Balancing IFR with New Material

Does anyone have advice for balancing practicing the IFR method with learning/transcribing actual pieces of music? I find that the IFR method can only take me so far technically, and that learning songs is essential to taking me that last step. But, I tend to get overwhelmed with learning songs and feeling like there’s always more to learn, whereas IFR is helpful for slowing me down and reminding me of the essentials.
Any advice is greatly appreciated.

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At the risk of stating the obvious each person’s balance will be different @jackbat4 .

I’m doing music as a hobby activity purely for the pleasure of it. So, I have no specific need to produce any particular type of music on any particular time scale. If I were booked to, say, perform a 30 minute spot at a 60’s themed event in x months time the situation would be entirely different.

Accordingly I just try to combine the pleasure/fun principle with a desire to progress & ‘do what I feel like’ on the basis that enjoyable practice is practice that is more likely to get done & to last longer!

Usually I only learn a new song if something pops up that appeals. A few weeks ago I decided to have a go at ‘Over The Rainbow’ by ear. I’ve no idea what brought it in to my head, but the idea appealed. I’ve only done one song ‘by ear’ before so the idea was quiet a challenge. I knew it started with an octave leap, so I started from there and over a period on non-intensive development I now have a passable version (well, my wife recognises it…). I probably ought to check my work against a score, but I haven’t so far.

That’s unusual. More usually if something appeals I look to see if it’s in one of my books or onlline as staff notation. If it is, I may try a tenative slow walk through from the staff, but more likely the first thing I’ll do is transcribe the melody in to an IFR melody contour. It will then be that contour that I learn from.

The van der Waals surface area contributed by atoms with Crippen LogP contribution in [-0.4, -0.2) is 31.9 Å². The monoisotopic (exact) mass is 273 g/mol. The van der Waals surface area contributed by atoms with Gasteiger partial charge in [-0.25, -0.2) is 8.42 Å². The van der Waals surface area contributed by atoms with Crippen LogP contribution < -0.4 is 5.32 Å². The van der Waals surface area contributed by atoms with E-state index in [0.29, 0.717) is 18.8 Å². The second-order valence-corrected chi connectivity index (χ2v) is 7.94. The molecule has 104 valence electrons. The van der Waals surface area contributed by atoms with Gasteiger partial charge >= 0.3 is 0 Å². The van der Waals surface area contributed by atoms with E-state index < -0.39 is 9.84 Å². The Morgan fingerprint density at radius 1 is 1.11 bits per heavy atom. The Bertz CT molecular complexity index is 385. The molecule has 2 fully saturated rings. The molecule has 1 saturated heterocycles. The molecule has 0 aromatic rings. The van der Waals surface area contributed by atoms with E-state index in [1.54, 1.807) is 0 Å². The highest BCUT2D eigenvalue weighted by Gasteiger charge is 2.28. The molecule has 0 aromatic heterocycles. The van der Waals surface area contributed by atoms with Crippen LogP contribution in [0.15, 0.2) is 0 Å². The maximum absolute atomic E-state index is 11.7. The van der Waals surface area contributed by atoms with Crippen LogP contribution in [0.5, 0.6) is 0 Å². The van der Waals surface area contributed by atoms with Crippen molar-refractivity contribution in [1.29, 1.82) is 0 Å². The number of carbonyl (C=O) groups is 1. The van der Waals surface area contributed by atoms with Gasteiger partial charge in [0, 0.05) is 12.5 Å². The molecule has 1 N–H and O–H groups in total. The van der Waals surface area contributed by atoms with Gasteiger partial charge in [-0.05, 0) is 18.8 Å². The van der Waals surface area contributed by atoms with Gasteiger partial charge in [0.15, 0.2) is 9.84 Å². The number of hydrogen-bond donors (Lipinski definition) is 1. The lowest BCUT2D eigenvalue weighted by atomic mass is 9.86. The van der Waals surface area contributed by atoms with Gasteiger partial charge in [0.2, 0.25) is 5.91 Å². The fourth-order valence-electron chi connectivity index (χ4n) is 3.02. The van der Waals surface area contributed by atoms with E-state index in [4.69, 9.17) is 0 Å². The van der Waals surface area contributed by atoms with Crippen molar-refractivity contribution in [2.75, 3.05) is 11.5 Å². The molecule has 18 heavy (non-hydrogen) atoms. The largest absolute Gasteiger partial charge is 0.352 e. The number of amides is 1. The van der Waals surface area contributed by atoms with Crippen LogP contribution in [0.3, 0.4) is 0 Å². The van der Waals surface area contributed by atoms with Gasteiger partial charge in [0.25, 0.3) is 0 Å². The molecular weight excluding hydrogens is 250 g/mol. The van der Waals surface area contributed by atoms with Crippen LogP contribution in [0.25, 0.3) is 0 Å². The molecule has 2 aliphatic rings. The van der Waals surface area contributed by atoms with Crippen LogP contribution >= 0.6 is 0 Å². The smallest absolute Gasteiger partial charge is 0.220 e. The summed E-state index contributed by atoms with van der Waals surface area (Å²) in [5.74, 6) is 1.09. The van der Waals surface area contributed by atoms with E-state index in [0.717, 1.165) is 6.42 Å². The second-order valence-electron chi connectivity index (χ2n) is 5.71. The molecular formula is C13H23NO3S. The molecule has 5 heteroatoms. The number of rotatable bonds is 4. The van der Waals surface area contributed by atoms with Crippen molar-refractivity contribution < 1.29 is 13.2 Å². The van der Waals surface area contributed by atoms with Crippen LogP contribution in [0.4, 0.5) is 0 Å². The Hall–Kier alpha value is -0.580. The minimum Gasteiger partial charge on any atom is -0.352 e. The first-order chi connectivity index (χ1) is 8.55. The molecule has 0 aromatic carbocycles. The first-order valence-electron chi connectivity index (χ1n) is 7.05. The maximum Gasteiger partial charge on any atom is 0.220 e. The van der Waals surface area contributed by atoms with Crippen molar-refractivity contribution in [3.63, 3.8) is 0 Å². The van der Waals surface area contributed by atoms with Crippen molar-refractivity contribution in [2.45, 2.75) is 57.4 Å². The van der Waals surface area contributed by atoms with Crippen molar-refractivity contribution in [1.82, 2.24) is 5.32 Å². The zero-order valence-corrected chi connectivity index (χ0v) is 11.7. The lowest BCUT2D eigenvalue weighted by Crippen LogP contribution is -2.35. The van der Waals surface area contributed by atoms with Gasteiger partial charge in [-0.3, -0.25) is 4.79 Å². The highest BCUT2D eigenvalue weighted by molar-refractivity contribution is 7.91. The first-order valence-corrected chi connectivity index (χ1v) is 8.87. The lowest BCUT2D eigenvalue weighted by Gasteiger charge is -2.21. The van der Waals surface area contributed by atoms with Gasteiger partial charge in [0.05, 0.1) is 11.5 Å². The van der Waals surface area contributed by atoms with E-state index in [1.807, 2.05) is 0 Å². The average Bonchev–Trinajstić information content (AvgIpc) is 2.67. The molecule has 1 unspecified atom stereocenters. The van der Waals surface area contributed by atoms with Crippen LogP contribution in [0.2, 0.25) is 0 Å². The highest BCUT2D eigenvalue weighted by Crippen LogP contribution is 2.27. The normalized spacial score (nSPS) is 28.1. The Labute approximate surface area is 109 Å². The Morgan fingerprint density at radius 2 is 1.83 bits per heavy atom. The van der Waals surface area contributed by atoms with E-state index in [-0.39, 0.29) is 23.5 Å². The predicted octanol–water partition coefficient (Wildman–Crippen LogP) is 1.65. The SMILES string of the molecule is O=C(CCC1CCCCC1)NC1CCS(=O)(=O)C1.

I’m currently working on part of ‘All of Me’, prompted by it being this month’s song in the IFR Jazz Study Group. The ‘from the book’ one before that was a version of the start of “Jesu, Joy on Man’s Desiring”. How’s that for contrast?

As an aside, I recently came across the idea of learning a song from end to beginning!

It may sound daft, but the idea is that if you learn the last section first, then gradually add sections towards the start you are always starting each pass with the newest material, then moving onto ground where you are just reinforcing material you already know.

Sorry if none of that is of any relevance or use, but hopefully it at least provides a example perspective to consider & say “well that’s not for me”? LOL!

I think that’s an aspect of music that’s best to get to feel at home with and appreciate. I sincerely hope there will always be more.

If there wasn’t ‘more’, there’d be nowhere to progress or aspire to.

Onwards & upwards. :smiley:


I find it useful to have a general framework for all my practice sessions. The framework DOESN’T MEAN you slavishly follow it every day, just that it shows what you kinda expect to do most of the time. When I outgrow that framework over time, I change it to where I am musically at that point.

Here’s mine these days…

%5 of time: warm up
10% of time: technical exercises (scales, arpeggios)
30% of time: IFR type things
40% of time: learning a new tune, or polishing it
15% of time: playing something I already know, just for fun


@jackbat4 I have a similar arrangement. If I have a good length of time I may use ‘interval training’ (in the non-musical sense) in the main part (i.e. the middle 3 of @hender99 's 5 sections). By that I mean a periodic rotation of activies, e.g. 5 minutes (or maybe the length of an IFR jam track) of one thing, then 5 minutes of another, then 5 minutes…

When using intervals I sometimes I use a HIIT timer (e.g. GYMBOSS miniMax, or there are online browser based equivalents). If I do that the timings include slots for ‘reflection & change over’ as well as for the activies themselves.

Other times I just pick up an instrument… :wink:

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Recently I’ve been trying to blend to IFR material with my other musical practice (like learning and reviewing tunes, or exploring chords), rather than doing them separately. So, when looking a tune I’m trying the think (or I transcribe it) in numbers, and I’ll sing the numbers, or focus on harmonic environment and chords in the context of the tune I’m looking at.

Really trying to approach the same topic from multiple angles, rather than segment my practice into different topics.


Agree 100% on that @mem. As I’ve writte before, IFR is the lens through which I see (or rather feel) music.

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